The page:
Chances are, if you live with a partner or roommates, you are not the only one working from home. Though you likely don’t work for the same company, you are coworkers in a sense! Communicating openly with the other people in your household is essential to ensuring everyone’s work environment is ideal. That could mean deciding on a way to nicely say, “I need to focus so please leave me alone.” It could mean holding each other accountable for taking breaks and not working after your work hours have passed. 

Alycia Cameron, our quality assurance team leader, says that she and her husband have found ways to adapt to their new situation as coworkers. “We’ve been taking the opportunity to set aside a date lunch once a week,” she says. “It’s really nice to not be completely alone at home and check in with each other throughout the day.”

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Here are some tips to help keep the relationship with your spouse and/or kids healthy, and relatively free from conflict and disruptions.

    • Don’t invalidate your partner’s concerns
    • Communicate your needs regularly
    • Schedule daily check-ins
    • Establish expectations and boundaries
    • Build a routine together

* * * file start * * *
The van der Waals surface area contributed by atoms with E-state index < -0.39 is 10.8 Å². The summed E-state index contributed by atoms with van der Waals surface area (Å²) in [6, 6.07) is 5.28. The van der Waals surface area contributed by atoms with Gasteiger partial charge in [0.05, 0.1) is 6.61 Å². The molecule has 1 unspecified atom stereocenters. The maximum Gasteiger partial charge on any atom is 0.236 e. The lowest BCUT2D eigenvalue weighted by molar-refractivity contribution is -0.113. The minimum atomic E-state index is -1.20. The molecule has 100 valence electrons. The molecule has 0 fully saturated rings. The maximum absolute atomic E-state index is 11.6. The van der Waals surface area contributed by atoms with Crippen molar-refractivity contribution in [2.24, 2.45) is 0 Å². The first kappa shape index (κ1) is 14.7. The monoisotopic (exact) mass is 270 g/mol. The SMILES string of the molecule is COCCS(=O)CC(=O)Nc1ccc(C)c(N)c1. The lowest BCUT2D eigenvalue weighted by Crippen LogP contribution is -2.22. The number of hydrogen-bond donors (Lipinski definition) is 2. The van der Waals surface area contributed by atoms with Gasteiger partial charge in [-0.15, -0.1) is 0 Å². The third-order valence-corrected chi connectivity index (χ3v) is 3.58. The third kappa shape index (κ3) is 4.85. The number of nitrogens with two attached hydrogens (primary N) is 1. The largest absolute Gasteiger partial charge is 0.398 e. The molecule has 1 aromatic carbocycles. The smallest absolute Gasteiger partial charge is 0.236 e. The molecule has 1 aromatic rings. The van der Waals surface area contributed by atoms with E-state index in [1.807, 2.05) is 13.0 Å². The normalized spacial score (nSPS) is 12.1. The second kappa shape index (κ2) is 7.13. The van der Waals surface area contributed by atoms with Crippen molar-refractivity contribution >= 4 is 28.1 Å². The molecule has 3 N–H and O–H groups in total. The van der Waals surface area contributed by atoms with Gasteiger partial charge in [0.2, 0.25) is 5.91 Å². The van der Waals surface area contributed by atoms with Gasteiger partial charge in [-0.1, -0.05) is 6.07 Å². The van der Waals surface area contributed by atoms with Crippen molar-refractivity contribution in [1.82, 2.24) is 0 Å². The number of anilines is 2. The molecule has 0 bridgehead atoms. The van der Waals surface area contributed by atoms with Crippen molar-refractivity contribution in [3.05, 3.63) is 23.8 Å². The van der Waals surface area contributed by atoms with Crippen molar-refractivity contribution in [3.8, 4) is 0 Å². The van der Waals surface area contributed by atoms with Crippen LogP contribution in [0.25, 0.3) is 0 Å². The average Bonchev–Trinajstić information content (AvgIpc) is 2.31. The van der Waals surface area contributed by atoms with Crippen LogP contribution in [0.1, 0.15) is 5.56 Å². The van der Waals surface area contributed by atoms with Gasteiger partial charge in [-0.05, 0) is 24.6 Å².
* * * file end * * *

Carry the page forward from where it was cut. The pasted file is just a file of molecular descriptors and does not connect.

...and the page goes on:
• Make time for each other
    • Make meals together
    • Schedule time for kids
    • Give your kids a daily routine, but don’t over supervise them
    • Create a system for chores
    • Check on your partner’s mental health

 

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7. Take Short Breaks Every Few Hours

Think about when you were still working in the office. Did you often work through 8 straight hours without taking a single break? Hopefully the answer is no, and working from home is no different. In fact, because our workspace and our home space are now one and the same, it’s even more important to step away from your desk multiple times a day. 

It’s especially important to listen to your body and your mind. If you are feeling frustrated or stuck on a project, it might be time to step away and grab a tea or coffee from your favorite local spot. Does your body feel stiff or achy? Taking 10 to 20 minutes to do some yoga will help loosen everything up. You could even open a window somewhere else in the world for a brief look into another time and place.  

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Many of our employees emphasized that taking breaks often lets them come back to work feeling refreshed and inspired to tackle a project. But don’t forget to let your coworkers know you’re stepping away with a quick message or updated status on your company’s preferred messaging service.

8. Take Care of Your Mind and Body

As we continue working from home, figuring out how to keep your body in tip top shape is essential. Whether that means taking the time to make healthy meals ahead of time for your lunches, investing in a lumbar support pillow, or setting regular “move” reminders on your phone, there’s never been a better time to focus on your health.